Environmental Disasters of 2014: 10 Photos of Loss and Destruction
Mother nature: she’s the great and terrible beast, the reason for thousand page environmental reports with complex graphs on emission rates, the havoc wreaking creator of flowers. As Princeton University molecular biologist Lee Silver points out, nature can sometimes be “a nasty bitch,” and this year reveals the humorless side of this statement. A series of natural disasters and environmental changes has left behind a great deal of destruction and economic hardship in 2014. Some suggest that as a result of climate change, or global warming, extreme weather events are increasing.
This is a complicated matter, it turns out. As with anything in science, things aren’t measured entirely in black and white, but in data and degrees of confidence. A report from The Intergovernmental Panel on Climate Change explained this by giving high, medium, and low levels of confidence in “long-term changes” of “global-scale trends.”
For example, there is medium confidence that certain areas have seen “more intense and longer droughts” and there is “statistically significant trends in the number of heavy precipitation events in some regions” so that “it is likely that more of these regions have experienced increases than decreases,” but it depends on the region. Ultimately, what’s clear is that, as with years before, natural disasters and weather events have left many with homes and people to mourn. Take a look at five major events see this year.
1. Drought in California
This year saw California suffer from one of the worst droughts its seen in over 100 years — or so says White House Secretary of Agriculture, Tom Vilsack. Unfortunately, the effects are ongoing, with “water cops” taking to streets, according to NBC, to help educate and convince locals on how to cut down on how much water they’re using.
Crops in particular have seen major fallout, and as a result, jobs that would usually employ many — or employ workers for longer — have been lost. This has left more than a few families in economically dire circumstance. On top of that, the drought has caused major fire concerns — as will be discussed next.
2. Wildfires Across U.S.
More than California’s citizens have faced major fire danger this year, and wildfire outbreaks have spread up to affect much of the northwest. Washington and Oregon both have seen particularly bad wildfires this year so far.
According to The New York Times, looking at the damage after a mere week of the fire season, which usually goes for about three months, the amount of ground covered has been worse than anything seen over the course of the last decade. Above lies a neighborhood in Washington destroyed by local fire outbreaks.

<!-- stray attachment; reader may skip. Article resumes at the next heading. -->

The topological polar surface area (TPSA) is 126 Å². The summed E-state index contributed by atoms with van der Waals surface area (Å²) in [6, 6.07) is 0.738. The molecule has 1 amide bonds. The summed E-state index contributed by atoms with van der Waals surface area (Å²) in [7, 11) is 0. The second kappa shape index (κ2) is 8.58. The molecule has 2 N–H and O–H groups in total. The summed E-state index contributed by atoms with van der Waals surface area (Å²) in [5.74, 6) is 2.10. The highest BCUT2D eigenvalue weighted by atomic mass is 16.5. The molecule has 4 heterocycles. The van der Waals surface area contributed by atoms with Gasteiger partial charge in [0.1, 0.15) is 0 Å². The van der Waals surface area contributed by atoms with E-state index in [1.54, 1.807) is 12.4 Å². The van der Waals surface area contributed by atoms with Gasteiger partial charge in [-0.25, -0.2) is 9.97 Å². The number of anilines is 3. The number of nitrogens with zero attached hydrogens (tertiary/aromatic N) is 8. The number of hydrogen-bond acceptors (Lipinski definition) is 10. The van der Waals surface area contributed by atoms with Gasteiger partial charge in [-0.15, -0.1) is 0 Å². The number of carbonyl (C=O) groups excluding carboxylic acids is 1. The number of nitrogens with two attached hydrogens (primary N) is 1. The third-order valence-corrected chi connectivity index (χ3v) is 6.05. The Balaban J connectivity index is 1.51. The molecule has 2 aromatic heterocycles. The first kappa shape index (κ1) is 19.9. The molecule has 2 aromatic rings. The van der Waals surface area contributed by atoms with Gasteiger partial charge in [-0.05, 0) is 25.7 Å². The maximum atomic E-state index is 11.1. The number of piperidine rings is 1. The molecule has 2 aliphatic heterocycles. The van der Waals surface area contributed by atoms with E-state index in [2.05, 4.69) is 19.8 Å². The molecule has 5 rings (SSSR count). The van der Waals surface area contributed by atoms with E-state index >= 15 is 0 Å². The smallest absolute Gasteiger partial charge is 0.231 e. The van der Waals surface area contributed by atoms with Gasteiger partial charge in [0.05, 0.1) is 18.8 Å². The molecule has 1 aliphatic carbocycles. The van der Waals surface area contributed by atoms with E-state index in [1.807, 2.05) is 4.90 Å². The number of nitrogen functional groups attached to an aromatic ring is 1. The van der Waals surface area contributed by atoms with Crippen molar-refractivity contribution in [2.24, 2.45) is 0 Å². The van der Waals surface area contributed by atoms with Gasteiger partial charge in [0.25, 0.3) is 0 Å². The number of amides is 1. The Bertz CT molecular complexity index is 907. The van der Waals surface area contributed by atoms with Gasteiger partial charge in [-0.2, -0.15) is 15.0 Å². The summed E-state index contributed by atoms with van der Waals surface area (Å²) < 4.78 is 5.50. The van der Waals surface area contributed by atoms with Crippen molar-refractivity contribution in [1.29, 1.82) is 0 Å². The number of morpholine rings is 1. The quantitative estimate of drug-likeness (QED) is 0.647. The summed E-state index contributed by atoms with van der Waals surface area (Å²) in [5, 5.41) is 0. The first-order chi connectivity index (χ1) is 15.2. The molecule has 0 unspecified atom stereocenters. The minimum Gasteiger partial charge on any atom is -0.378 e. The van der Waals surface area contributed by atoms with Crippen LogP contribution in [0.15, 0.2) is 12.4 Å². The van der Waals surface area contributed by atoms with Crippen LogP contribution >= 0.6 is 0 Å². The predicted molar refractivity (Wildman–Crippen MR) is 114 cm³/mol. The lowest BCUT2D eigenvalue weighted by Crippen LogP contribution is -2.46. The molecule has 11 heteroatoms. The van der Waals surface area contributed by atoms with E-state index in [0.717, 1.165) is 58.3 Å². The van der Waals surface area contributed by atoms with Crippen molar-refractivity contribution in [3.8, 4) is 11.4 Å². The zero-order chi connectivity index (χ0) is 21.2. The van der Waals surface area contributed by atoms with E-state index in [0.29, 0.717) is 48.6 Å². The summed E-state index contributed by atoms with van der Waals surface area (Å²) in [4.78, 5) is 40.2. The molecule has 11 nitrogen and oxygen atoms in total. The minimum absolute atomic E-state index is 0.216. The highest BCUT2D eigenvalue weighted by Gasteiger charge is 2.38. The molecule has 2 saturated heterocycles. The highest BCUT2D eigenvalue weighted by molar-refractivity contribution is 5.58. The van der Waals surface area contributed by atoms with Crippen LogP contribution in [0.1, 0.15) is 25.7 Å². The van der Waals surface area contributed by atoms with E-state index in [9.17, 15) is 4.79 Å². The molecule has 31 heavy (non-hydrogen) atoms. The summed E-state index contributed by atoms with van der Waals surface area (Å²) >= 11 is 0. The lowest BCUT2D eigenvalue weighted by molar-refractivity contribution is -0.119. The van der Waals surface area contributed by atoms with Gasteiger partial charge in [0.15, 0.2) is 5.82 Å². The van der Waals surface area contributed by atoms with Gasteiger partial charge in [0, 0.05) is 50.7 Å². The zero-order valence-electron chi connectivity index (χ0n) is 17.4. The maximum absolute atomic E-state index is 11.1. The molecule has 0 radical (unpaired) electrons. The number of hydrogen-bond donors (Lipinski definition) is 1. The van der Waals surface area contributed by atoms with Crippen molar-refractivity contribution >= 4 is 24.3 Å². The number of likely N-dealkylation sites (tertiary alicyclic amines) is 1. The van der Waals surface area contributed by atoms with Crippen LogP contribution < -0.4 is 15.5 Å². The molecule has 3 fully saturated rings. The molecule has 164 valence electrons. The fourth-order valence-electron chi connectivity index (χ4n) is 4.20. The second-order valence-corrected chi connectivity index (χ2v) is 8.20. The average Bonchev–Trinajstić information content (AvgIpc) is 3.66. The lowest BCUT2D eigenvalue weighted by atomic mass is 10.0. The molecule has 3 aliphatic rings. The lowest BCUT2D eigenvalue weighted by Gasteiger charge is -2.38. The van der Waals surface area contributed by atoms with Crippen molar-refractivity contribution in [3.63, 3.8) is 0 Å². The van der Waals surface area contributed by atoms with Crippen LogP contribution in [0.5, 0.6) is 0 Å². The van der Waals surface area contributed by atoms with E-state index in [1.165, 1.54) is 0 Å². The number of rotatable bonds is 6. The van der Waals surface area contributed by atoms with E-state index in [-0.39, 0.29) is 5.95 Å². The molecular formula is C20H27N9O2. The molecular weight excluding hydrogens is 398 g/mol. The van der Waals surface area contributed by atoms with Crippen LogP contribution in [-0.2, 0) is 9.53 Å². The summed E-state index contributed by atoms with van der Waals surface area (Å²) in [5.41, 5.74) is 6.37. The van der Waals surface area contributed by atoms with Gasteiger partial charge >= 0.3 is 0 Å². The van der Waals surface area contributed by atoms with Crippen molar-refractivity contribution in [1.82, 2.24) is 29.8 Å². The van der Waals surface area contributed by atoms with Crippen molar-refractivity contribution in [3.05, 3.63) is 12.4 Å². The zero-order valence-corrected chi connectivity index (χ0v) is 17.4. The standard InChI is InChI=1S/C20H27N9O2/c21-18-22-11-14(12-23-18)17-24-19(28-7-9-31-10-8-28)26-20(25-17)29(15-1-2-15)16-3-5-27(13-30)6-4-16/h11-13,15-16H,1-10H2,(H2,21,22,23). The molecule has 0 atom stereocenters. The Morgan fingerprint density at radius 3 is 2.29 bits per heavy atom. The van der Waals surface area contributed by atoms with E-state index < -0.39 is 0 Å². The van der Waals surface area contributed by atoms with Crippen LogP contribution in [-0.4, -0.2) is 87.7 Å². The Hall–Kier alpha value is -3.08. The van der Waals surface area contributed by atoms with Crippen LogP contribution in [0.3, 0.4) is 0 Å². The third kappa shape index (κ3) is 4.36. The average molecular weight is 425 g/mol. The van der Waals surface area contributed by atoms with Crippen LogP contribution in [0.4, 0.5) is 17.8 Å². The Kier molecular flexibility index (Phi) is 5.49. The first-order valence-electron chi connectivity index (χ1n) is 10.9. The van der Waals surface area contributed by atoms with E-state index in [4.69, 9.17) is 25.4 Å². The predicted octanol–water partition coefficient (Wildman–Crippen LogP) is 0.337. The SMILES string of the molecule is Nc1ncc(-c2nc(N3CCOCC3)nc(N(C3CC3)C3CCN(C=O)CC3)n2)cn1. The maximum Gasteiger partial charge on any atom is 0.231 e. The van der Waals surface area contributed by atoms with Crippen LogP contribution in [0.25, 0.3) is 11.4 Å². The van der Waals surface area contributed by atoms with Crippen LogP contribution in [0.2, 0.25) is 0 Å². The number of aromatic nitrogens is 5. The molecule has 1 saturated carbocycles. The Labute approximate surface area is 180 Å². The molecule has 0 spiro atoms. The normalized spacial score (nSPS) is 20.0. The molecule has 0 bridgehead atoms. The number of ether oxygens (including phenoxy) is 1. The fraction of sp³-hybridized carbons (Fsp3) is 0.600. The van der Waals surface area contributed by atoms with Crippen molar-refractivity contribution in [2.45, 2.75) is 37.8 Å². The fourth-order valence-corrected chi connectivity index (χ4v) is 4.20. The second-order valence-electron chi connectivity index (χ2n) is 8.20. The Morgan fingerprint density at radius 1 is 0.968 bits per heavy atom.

3. Typhoon in China and Vietnam
In what is reported to be the worst storm to hit the south in 40 years, China has seen a death count of 33, Vietnam lost 11 of its citizens, and at least 94 were reportedly killed in the Philippines by Typhoon Rammasun.
Evacuations have taken place all over, and efforts to consider the damage and manage the fallout are beginning. Above, a flooded street in China left buses partially underwater.
4. Mudslide in Washington
Logging and changing moisture may have contributed to the landslide in Washington that killed 43 people in March, experts reported following investigation. Bodies were recovered through search efforts and identifications a still ongoing for at least one new body found, according to The New York Times. “One of the tragedies here is that it happened so quickly,” Robert B. Gilbert — professor at University of Texas on soil dynamics and geotechnical engineering — told The NYT. “If we had been monitoring this slope, were there indications that could have been used to prepare and warn that this was about to happen?” — and thereby help prevent such a high cost in life — “I don’t have the answer to that question,” he said, “but hopefully in the future we can do better.”
China also saw serious mudslides in the southwest, a result of the heavy rains, and so far 11 have been reported dead, with 14 missing. Efforts to recover bodies by officials are shown above.
5. Florida Sinkholes
Finally, sinkholes in Florida were a major concern for the area this year. A Florida Geological Survey compiled a decade ago shows just how at risk the state is. Some are relatively minor, but others cause major damage and infrastructure problems. Below, a home is shown destroyed last year, with 2014 seeing a continuation of these geological problems.
More From Politics Cheat Sheet:
- Can Obama Walk the Line Between Economy and Environment?
- What Does National Security Have to Do With the Environment?
- Climate Change vs. Global Warming: What’s In a Name?
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